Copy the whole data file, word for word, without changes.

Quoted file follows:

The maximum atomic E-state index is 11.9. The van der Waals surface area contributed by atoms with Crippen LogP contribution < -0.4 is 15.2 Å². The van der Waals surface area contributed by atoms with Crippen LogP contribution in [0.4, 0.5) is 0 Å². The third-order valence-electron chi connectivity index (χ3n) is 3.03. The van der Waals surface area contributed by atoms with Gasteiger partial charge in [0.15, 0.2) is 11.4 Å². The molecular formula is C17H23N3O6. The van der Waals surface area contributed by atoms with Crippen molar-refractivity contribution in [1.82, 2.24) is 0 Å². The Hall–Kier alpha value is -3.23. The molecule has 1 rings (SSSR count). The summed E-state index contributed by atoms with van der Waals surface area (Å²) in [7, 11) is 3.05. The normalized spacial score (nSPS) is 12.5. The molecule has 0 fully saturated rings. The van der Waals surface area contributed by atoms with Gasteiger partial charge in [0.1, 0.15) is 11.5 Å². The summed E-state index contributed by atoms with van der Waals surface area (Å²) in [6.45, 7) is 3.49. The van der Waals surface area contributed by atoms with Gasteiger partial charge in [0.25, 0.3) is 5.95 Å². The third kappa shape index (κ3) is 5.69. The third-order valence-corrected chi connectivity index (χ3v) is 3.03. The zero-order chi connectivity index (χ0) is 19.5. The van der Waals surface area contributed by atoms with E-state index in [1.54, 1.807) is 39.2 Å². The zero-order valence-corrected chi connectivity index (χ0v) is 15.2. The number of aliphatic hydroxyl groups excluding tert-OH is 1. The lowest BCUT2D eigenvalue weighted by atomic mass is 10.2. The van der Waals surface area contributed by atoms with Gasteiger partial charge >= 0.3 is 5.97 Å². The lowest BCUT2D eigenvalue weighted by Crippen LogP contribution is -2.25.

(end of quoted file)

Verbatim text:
The maximum atomic E-state index is 11.9. The van der Waals surface area contributed by atoms with Crippen LogP contribution < -0.4 is 15.2 Å². The van der Waals surface area contributed by atoms with Crippen LogP contribution in [0.4, 0.5) is 0 Å². The third-order valence-electron chi connectivity index (χ3n) is 3.03. The van der Waals surface area contributed by atoms with Gasteiger partial charge in [0.15, 0.2) is 11.4 Å². The molecular formula is C17H23N3O6. The van der Waals surface area contributed by atoms with Crippen molar-refractivity contribution in [1.82, 2.24) is 0 Å². The Hall–Kier alpha value is -3.23. The molecule has 1 rings (SSSR count). The summed E-state index contributed by atoms with van der Waals surface area (Å²) in [7, 11) is 3.05. The normalized spacial score (nSPS) is 12.5. The molecule has 0 fully saturated rings. The van der Waals surface area contributed by atoms with Gasteiger partial charge in [0.1, 0.15) is 11.5 Å². The summed E-state index contributed by atoms with van der Waals surface area (Å²) in [6.45, 7) is 3.49. The van der Waals surface area contributed by atoms with Gasteiger partial charge in [0.25, 0.3) is 5.95 Å². The third kappa shape index (κ3) is 5.69. The third-order valence-corrected chi connectivity index (χ3v) is 3.03. The zero-order chi connectivity index (χ0) is 19.5. The van der Waals surface area contributed by atoms with E-state index in [1.54, 1.807) is 39.2 Å². The zero-order valence-corrected chi connectivity index (χ0v) is 15.2. The number of aliphatic hydroxyl groups excluding tert-OH is 1. The lowest BCUT2D eigenvalue weighted by atomic mass is 10.2. The van der Waals surface area contributed by atoms with Gasteiger partial charge >= 0.3 is 5.97 Å². The lowest BCUT2D eigenvalue weighted by Crippen LogP contribution is -2.25.